FTC and states sue Facebook, could force Facebook to divest Instagram and WhatsApp

Facebook founder and CEO Mark Zuckerberg arrives to testify following a break during a Senate Commerce, Science and Transportation Committee and Senate Judiciary Committee joint hearing about Facebook on Capitol Hill in Washington, DC.

Saul Loeb | AFP | Getty Images

Facebook now faces two legal challenges alleging it engaged in anticompetitive practices. The lawsuits come from the Federal Trade Commission and a coalition of 48 attorneys general led by New York AG Letitia James.

Both lawsuits target two of Facebook’s major acquisitions: Instagram and WhatsApp. Both are seeking remedies for the alleged anticompetitive conduct that could result in requiring Facebook to divest from the two apps.

The company’s stock was down almost 4% following the news of the lawsuits.

The FTC alleges that Facebook engaged in a systematic strategy to eliminate threats to its monopoly, including the 2012 and 2014 acquisitions of Instagram and WhatsApp. It alleges Facebook holds monopoly power in the U.S. personal social networking market.

The FTC alleges that Facebook engaged in a systematic strategy to eliminate threats to its monopoly, including the 2012 and 2014 acquisitions of Instagram and WhatsApp, which the FTC previously cleared. Facebook acquired Instagram for $1 billion and WhatsApp for $19 billion.

As part of the lawsuits, the FTC will seek a permanent injunction that could result in the divestitures of Instagram and WhatsApp, the agency said. Additionally, the FTC will seek to prohibit Facebook from imposing anticompetitive conditions against third-party software developers.

“Since toppling early rival Myspace and achieving monopoly power, Facebook has turned to playing defense through anticompetitive means,” the FTC states in its lawsuit. “After identifying two significant competitive threats to its dominant position — Instagram and WhatsApp — Facebook moved to squelch those threats by buying the companies, reflecting CEO Mark Zuckerberg’s view, expressed in a 2008 email, that ‘it is better to buy than compete.'”

James said at a press conference Wednesday the state lawsuit sent a message that “any efforts to stifle competition, hurt small business, reduce innovation and creativity, cut privacy protections, will be met with the full force of our offices.”

Facebook first disclosed it was being investigated on antitrust grounds by the Federal Trade Commission in July 2019. A coalition led by New York’s Letitia James announced a probe into the business shortly after.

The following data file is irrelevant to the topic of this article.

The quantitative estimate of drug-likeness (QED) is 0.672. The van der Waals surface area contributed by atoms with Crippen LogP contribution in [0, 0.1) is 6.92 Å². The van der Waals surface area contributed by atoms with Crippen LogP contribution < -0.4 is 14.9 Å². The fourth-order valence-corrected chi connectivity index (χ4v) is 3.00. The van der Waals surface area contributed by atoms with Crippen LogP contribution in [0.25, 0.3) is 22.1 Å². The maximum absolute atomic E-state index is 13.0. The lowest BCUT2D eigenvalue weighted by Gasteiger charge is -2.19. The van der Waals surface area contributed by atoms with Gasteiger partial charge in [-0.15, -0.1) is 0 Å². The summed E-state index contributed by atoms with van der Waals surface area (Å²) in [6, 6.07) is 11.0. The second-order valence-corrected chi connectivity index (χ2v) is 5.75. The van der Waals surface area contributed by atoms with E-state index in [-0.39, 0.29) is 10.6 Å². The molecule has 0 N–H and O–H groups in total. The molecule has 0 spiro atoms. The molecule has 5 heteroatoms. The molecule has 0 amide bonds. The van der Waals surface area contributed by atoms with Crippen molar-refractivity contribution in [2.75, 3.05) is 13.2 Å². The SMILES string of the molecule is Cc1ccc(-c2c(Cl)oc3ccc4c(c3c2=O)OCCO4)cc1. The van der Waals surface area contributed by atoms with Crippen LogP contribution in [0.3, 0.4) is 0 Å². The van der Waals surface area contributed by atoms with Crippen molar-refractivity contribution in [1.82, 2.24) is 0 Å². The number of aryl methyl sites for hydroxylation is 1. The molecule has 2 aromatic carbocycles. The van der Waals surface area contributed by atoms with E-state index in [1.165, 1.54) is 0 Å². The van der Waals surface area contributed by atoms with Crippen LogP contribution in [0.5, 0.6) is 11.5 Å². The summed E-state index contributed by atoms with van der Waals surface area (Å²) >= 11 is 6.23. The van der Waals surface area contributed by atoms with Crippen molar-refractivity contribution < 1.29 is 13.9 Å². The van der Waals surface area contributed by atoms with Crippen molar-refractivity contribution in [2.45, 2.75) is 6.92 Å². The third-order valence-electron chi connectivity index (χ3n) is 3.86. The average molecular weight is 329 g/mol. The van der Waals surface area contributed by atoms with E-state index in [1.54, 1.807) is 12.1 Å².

Facebook has faced accelerating scrutiny around both its handling of user data and competition practices since 2017 when news investigations revealed its service had been used by political data firm Cambridge Analytica to gain information about users without their consent ahead of the 2016 U.S. presidential election. The FTC settled with Facebook for $5 billion last year after probing its data practices, which tech hawks in Congress criticized as a slap on the wrist for Facebook — it represented only about 9% of Facebook’s 2018 revenue.

On the competition side, lawmakers have criticized the FTC for failing to adequately scrutinize Facebook’s past acquisitions of Instagram and WhatsApp. The House Judiciary subcommittee on antitrust released internal Facebook documents from its own investigation into the company that showed Facebook executives worried about Instagram’s rise. In one correspondence between Instagram’s chief and an investor, he worried Facebook CEO Mark Zuckerberg would “go into destroy mode” if he refused to sell.

The Facebook suit follows another tech antitrust charge by the Department of Justice against Google. The DOJ claimed in its October filing that Google violated antitrust law by illegally maintaining a monopoly over online general search by tying up distribution channels for competitors. Eleven Republican state attorneys general joined the DOJ in its suit. Other states are continuing to investigate Google and could file their own charges and potentially join them with the DOJ’s complaint.

This story is developing. Check back for updates.

-CNBC’s Sal Rodriguez contributed to this report.

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